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October 31, 2014 

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LABOR UNION MOVEMENT: Activities on the part of workers in the United States, beginning in the mid-1800s and extending into the mid-1900s, to establish labor unions and otherwise promote the interests of workers. This movement, which coincided with the onset of the U.S. industrial revolution, was launched with the Commonwealth versus Hunt court decision in 1842 which made it legal to join a labor union. The labor union movement had a turbulent and violent history as organized labor sought to gain greater control over labor market activities. The movement reached its peak in the 1950s, with just under 30% of the labor force belonging to labor unions.

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SUPER MAJORITY RULE: A voting rule in which decisions are made based on a specified fraction of votes greater than 50 percent and less than 100 percent. For example, a super majority of two-thirds is required for Congress to override a legislative veto by the President. A growing number of state and local governments require a super majority approval, usually in the range of 60 to 75 percent, for an increase in taxes. This is one of several voting rules. Others include majority, unanimity, and plurality.

     See also | public choice | majority rule | unanimity rule | plurality rule | voter paradox | principle of the median voter | logrolling | explicit logrolling | implicit logrolling | Tiebout hypothesis | principal-agent problem |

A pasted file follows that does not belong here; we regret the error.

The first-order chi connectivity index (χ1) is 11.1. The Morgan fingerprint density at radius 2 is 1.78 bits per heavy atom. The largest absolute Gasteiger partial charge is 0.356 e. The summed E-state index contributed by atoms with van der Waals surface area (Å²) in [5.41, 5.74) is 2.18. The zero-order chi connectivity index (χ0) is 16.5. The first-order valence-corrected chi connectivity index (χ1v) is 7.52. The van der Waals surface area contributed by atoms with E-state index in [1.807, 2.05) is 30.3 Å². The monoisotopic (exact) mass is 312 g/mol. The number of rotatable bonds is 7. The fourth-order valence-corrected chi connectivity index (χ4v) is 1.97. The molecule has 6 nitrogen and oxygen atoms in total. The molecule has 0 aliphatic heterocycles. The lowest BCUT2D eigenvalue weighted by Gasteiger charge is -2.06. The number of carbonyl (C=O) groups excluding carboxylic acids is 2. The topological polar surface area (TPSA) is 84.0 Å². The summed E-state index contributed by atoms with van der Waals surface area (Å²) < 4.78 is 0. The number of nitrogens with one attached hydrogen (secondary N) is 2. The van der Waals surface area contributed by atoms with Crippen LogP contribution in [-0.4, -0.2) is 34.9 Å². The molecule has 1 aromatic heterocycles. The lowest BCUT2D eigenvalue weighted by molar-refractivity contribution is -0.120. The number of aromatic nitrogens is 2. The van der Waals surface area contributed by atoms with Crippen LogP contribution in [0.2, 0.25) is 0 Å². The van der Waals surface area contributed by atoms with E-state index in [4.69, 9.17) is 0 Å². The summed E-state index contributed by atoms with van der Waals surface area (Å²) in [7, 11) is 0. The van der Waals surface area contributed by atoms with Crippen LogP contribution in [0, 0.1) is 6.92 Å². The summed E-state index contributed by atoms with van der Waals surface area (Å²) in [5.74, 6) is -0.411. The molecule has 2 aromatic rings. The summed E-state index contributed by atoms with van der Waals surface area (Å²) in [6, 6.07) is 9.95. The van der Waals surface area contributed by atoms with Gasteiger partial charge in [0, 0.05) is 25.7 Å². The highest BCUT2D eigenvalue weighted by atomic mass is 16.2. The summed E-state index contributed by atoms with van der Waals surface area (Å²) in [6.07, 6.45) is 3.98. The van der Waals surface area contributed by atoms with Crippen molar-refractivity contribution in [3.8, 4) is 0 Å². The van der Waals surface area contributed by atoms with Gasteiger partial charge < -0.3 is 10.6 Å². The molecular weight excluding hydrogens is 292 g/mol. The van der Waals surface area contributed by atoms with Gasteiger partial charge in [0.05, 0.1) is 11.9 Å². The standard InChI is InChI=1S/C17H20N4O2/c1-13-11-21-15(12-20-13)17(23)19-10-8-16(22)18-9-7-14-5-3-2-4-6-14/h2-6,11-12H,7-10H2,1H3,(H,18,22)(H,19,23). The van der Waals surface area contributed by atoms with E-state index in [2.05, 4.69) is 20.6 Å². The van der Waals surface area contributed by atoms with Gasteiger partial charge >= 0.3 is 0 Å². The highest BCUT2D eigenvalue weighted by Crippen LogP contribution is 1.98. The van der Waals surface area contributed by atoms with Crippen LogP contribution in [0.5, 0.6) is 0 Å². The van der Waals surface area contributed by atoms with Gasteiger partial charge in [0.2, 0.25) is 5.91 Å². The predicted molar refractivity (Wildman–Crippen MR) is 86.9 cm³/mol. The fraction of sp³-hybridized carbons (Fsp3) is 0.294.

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SUPER MAJORITY RULE, AmosWEB GLOSS*arama, http://www.AmosWEB.com, AmosWEB LLC, 2000-2014. [Accessed: October 31, 2014].


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MACROECONOMIC SECTORS

The four aggregate sectors of the macroeconomy--household, business, government, and foreign--that reflect four key macroeconomic functions and are responsible for four expenditures on gross domestic product. These four sectors are the primary "actors" on the macroeconomic stage. Macroeconomic theories then explain macroeconomic phenomena by exploring the interaction among these four sectors.

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APLS

State of the ECONOMY

Retail Sales
August 2014
$444.4 million
Up 0.6% from July 2014 Source: Econ Stats Adm.

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BEIGE MUNDORTLE
[What's This?]

Today, you are likely to spend a great deal of time at a going out of business sale trying to buy either a coffee cup commemorating the first day of winter or a video game player. Be on the lookout for florescent light bulbs that hum folk songs from the sixties.
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This isn't me! What am I?

On a typical day, the United States Mint produces over $1 million worth of dimes.
"Anyone who has never made a mistake has never tried anything new. "

-- Albert Einstein, physicist

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Central American Bank for Economic Integration
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